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Antimicrobial Resistance: A Dark Shadow on Global Public Health

Antibiotics were the one of the revolutionary discoveries of the 20th century while their resistance has turned out to be one of the grievous challenges of the 21st century. The burgeoning burden of antibiotic resistance as a whole and the sharing of these resistance traits among humans, animals and environmental reservoirs, are continuously threatening mankind with the nightmare of succumbing to even infections like the common cold. Like many emerging public health problems, the problem of antibiotic resistance reminds us that the health of humans, animals, and ecosystems are completely interconnected, and that to better understand and respond rapidly to this public health emergency at the human-animal-environment interface requires coordinated, collaborative, multidisciplinary, and crosssectoral approaches, which in a single term can be labelled as “One Health” approaches.

Antibiotics (“anti” – against; “biotic” – relating to living organisms) are molecules that can stop the growth of microbes or can kill them outright. Most of the antibiotics introduced into clinical use to treat infectious diseases have been natural products produced by one microorganism in a particular habitat and set of environmental conditions, to affect the neighboring microbes, either to regulate their growth or to trigger their elimination.

The successful survival of bacteria for approximately 3.5 billion years on earth attests to their highly adaptive nature through genome plasticity against perilous odds of innumerable hostile circumstances, and also proves that the genomes of all bacteria can be considered as a single global gene pool, into which bacteria can dip for genes necessary for their survival against any unfavourable encounter. The discovery of antibiotics started challenging bacterial survival for some period of time, but now it seems that bacteria have completely taken over the survival race against antibiotics, with the rise of more and more ‘superbugs’ that could possibly announce an end to the antibiotic era. With few alternatives in the armoury, this scenario makes human existence endangered, as per a recent report from the United Kingdom – the human cost of the antibiotic-resistance crisis has been estimated to be 300 million cumulative premature deaths by 2050, with a loss of up to $100 trillion to the global economy [1]. Taking this dreadful scenario in cognizance, in 2017 the World Health Organization published its first ever list of antibioticresistant “priority pathogens” that pose the greatest threat to human health.2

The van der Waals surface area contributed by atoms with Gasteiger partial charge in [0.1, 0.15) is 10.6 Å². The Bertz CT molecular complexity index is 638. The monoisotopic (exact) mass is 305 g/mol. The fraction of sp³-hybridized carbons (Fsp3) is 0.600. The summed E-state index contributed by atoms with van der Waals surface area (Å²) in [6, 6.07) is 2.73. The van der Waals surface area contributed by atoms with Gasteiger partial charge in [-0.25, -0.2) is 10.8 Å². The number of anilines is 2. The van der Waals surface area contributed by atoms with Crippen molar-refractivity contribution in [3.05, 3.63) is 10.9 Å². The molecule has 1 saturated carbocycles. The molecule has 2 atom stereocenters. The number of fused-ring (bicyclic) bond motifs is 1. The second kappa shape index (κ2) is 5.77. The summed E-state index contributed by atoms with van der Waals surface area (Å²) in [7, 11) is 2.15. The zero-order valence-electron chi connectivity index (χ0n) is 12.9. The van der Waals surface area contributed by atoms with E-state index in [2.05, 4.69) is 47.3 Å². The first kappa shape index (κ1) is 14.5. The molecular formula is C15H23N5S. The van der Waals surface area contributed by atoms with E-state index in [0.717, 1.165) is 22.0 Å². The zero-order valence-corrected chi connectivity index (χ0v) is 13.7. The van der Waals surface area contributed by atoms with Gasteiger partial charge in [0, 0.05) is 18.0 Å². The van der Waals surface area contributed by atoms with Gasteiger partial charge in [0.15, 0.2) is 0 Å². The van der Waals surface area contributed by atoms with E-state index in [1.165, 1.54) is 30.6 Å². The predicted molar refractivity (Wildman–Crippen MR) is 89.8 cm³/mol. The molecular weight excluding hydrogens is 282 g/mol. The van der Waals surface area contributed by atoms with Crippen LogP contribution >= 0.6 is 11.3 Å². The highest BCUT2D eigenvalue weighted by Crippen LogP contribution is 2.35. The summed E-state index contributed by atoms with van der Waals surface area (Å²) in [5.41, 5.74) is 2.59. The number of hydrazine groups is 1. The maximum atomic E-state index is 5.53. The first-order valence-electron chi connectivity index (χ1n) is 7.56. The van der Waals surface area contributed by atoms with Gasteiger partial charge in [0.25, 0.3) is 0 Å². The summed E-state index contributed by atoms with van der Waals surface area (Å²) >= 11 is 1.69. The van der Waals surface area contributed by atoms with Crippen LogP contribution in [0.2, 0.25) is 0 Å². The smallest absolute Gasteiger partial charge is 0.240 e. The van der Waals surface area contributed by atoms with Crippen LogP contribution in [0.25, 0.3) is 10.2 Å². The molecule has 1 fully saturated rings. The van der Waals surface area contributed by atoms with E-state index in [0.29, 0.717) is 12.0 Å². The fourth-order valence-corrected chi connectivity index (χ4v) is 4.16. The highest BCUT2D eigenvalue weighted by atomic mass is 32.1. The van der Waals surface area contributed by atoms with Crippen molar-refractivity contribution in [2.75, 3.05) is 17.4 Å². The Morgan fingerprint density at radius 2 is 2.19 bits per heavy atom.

Rise of Antimicrobial Resistance

The introduction of the “magic drug”, penicillin, into human therapeutics in the 1940s with a great deal of promise to counter all infectious life-threatening diseases soon went through major blows in the following decades. The pace of resistance towards these magic drugs can be estimated by observations that penicillin was given to the first patients in 1941, and resistance towards it was detected in 1942. Similarly, the drug methicillin was introduced in 1960 and resistance to the same was reported in 1961.3 The rising concern of the problem of antimicrobial resistance (AMR) is that we have very few antibiotics in the pipeline to counter these lifethreatening ‘superbugs’, and producing new antibiotics in the 21st century has become a daunting task as the poor economic return on the investment in drug discovery has made many pharmaceutical companies halt their antibiotic research and development programmes to focus on more economically favourable arenas.